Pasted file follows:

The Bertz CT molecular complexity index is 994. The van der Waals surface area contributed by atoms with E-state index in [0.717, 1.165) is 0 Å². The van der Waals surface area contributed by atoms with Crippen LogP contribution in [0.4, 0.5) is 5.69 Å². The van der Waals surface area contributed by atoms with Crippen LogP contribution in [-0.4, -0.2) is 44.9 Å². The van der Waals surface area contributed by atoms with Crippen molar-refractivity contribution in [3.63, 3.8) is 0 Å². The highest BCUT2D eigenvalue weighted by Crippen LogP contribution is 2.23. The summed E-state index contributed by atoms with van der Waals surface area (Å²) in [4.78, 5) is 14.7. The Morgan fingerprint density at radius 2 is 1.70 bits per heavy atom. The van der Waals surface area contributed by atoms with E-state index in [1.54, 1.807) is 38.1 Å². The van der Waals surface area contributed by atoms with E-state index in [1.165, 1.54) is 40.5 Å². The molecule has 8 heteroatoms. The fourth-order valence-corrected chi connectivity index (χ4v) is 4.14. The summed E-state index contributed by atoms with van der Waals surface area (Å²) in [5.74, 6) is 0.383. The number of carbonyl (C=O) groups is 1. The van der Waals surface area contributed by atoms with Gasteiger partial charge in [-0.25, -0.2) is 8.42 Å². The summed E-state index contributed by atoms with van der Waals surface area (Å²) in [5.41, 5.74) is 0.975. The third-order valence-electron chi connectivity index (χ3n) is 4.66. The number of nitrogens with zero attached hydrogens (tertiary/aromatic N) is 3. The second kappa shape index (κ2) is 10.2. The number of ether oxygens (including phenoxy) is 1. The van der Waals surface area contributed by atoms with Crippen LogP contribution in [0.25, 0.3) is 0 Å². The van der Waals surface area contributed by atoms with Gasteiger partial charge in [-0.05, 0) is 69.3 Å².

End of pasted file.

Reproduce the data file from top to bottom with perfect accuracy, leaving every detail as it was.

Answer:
The Bertz CT molecular complexity index is 994. The van der Waals surface area contributed by atoms with E-state index in [0.717, 1.165) is 0 Å². The van der Waals surface area contributed by atoms with Crippen LogP contribution in [0.4, 0.5) is 5.69 Å². The van der Waals surface area contributed by atoms with Crippen LogP contribution in [-0.4, -0.2) is 44.9 Å². The van der Waals surface area contributed by atoms with Crippen molar-refractivity contribution in [3.63, 3.8) is 0 Å². The highest BCUT2D eigenvalue weighted by Crippen LogP contribution is 2.23. The summed E-state index contributed by atoms with van der Waals surface area (Å²) in [4.78, 5) is 14.7. The Morgan fingerprint density at radius 2 is 1.70 bits per heavy atom. The van der Waals surface area contributed by atoms with E-state index in [1.54, 1.807) is 38.1 Å². The van der Waals surface area contributed by atoms with E-state index in [1.165, 1.54) is 40.5 Å². The molecule has 8 heteroatoms. The fourth-order valence-corrected chi connectivity index (χ4v) is 4.14. The summed E-state index contributed by atoms with van der Waals surface area (Å²) in [5.74, 6) is 0.383. The number of carbonyl (C=O) groups is 1. The van der Waals surface area contributed by atoms with Gasteiger partial charge in [-0.25, -0.2) is 8.42 Å². The summed E-state index contributed by atoms with van der Waals surface area (Å²) in [5.41, 5.74) is 0.975. The third-order valence-electron chi connectivity index (χ3n) is 4.66. The number of nitrogens with zero attached hydrogens (tertiary/aromatic N) is 3. The second kappa shape index (κ2) is 10.2. The number of ether oxygens (including phenoxy) is 1. The van der Waals surface area contributed by atoms with Crippen LogP contribution in [0.25, 0.3) is 0 Å². The van der Waals surface area contributed by atoms with Gasteiger partial charge in [-0.05, 0) is 69.3 Å².